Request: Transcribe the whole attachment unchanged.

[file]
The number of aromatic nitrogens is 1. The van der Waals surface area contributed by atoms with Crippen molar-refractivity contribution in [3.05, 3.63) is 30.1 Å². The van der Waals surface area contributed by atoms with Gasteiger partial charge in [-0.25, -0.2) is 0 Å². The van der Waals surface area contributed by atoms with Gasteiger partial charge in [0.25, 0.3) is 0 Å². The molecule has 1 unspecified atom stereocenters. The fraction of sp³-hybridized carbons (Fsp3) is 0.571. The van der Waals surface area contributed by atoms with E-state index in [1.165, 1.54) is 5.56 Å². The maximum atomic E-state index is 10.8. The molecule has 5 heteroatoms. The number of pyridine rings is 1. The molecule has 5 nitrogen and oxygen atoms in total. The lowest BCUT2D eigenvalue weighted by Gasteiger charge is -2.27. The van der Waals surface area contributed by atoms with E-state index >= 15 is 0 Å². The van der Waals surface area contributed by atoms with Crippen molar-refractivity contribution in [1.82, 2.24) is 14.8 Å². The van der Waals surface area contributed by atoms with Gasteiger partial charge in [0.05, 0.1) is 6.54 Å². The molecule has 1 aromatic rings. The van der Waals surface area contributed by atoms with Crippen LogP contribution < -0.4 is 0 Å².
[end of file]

The number of aromatic nitrogens is 1. The van der Waals surface area contributed by atoms with Crippen molar-refractivity contribution in [3.05, 3.63) is 30.1 Å². The van der Waals surface area contributed by atoms with Gasteiger partial charge in [-0.25, -0.2) is 0 Å². The van der Waals surface area contributed by atoms with Gasteiger partial charge in [0.25, 0.3) is 0 Å². The molecule has 1 unspecified atom stereocenters. The fraction of sp³-hybridized carbons (Fsp3) is 0.571. The van der Waals surface area contributed by atoms with E-state index in [1.165, 1.54) is 5.56 Å². The maximum atomic E-state index is 10.8. The molecule has 5 heteroatoms. The number of pyridine rings is 1. The molecule has 5 nitrogen and oxygen atoms in total. The lowest BCUT2D eigenvalue weighted by Gasteiger charge is -2.27. The van der Waals surface area contributed by atoms with E-state index >= 15 is 0 Å². The van der Waals surface area contributed by atoms with Crippen molar-refractivity contribution in [1.82, 2.24) is 14.8 Å². The van der Waals surface area contributed by atoms with Gasteiger partial charge in [0.05, 0.1) is 6.54 Å². The molecule has 1 aromatic rings. The van der Waals surface area contributed by atoms with Crippen LogP contribution < -0.4 is 0 Å².